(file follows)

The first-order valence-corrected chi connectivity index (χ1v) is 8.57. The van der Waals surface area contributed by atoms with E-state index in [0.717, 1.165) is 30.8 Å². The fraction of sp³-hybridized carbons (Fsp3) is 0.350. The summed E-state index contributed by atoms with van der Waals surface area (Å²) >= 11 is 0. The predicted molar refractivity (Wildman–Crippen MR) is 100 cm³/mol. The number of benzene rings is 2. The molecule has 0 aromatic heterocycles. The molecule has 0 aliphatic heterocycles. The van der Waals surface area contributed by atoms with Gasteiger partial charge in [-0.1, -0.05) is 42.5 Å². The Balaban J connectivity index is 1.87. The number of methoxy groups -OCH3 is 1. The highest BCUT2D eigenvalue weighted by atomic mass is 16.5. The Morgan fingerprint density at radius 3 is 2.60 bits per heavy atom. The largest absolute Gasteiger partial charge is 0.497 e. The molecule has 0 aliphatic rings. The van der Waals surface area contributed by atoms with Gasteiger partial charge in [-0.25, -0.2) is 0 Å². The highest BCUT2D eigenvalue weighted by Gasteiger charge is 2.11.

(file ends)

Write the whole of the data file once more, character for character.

The first-order valence-corrected chi connectivity index (χ1v) is 8.57. The van der Waals surface area contributed by atoms with E-state index in [0.717, 1.165) is 30.8 Å². The fraction of sp³-hybridized carbons (Fsp3) is 0.350. The summed E-state index contributed by atoms with van der Waals surface area (Å²) >= 11 is 0. The predicted molar refractivity (Wildman–Crippen MR) is 100 cm³/mol. The number of benzene rings is 2. The molecule has 0 aromatic heterocycles. The molecule has 0 aliphatic heterocycles. The van der Waals surface area contributed by atoms with Gasteiger partial charge in [-0.1, -0.05) is 42.5 Å². The Balaban J connectivity index is 1.87. The number of methoxy groups -OCH3 is 1. The highest BCUT2D eigenvalue weighted by atomic mass is 16.5. The Morgan fingerprint density at radius 3 is 2.60 bits per heavy atom. The largest absolute Gasteiger partial charge is 0.497 e. The molecule has 0 aliphatic rings. The van der Waals surface area contributed by atoms with Gasteiger partial charge in [-0.25, -0.2) is 0 Å². The highest BCUT2D eigenvalue weighted by Gasteiger charge is 2.11.